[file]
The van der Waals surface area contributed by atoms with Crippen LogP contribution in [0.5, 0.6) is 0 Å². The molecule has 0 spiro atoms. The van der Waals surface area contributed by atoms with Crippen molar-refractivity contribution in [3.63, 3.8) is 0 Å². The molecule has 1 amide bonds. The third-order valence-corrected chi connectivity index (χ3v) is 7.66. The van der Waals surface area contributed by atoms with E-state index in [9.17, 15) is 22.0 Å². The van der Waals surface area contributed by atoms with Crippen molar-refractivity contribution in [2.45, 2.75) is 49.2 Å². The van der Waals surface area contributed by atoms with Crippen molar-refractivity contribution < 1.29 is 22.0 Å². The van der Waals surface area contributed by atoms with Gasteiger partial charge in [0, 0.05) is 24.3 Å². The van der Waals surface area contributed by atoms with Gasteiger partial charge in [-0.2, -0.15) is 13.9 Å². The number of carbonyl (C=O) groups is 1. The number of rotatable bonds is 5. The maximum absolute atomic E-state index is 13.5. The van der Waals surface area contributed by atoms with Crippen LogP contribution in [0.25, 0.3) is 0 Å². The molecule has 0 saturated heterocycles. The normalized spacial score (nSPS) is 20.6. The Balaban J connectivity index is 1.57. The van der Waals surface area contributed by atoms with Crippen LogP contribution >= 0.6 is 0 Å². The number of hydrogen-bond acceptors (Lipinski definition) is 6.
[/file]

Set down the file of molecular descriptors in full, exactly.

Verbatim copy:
The van der Waals surface area contributed by atoms with Crippen LogP contribution in [0.5, 0.6) is 0 Å². The molecule has 0 spiro atoms. The van der Waals surface area contributed by atoms with Crippen molar-refractivity contribution in [3.63, 3.8) is 0 Å². The molecule has 1 amide bonds. The third-order valence-corrected chi connectivity index (χ3v) is 7.66. The van der Waals surface area contributed by atoms with E-state index in [9.17, 15) is 22.0 Å². The van der Waals surface area contributed by atoms with Crippen molar-refractivity contribution in [2.45, 2.75) is 49.2 Å². The van der Waals surface area contributed by atoms with Crippen molar-refractivity contribution < 1.29 is 22.0 Å². The van der Waals surface area contributed by atoms with Gasteiger partial charge in [0, 0.05) is 24.3 Å². The van der Waals surface area contributed by atoms with Gasteiger partial charge in [-0.2, -0.15) is 13.9 Å². The number of carbonyl (C=O) groups is 1. The number of rotatable bonds is 5. The maximum absolute atomic E-state index is 13.5. The van der Waals surface area contributed by atoms with Crippen LogP contribution in [0.25, 0.3) is 0 Å². The molecule has 0 saturated heterocycles. The normalized spacial score (nSPS) is 20.6. The Balaban J connectivity index is 1.57. The van der Waals surface area contributed by atoms with Crippen LogP contribution >= 0.6 is 0 Å². The number of hydrogen-bond acceptors (Lipinski definition) is 6.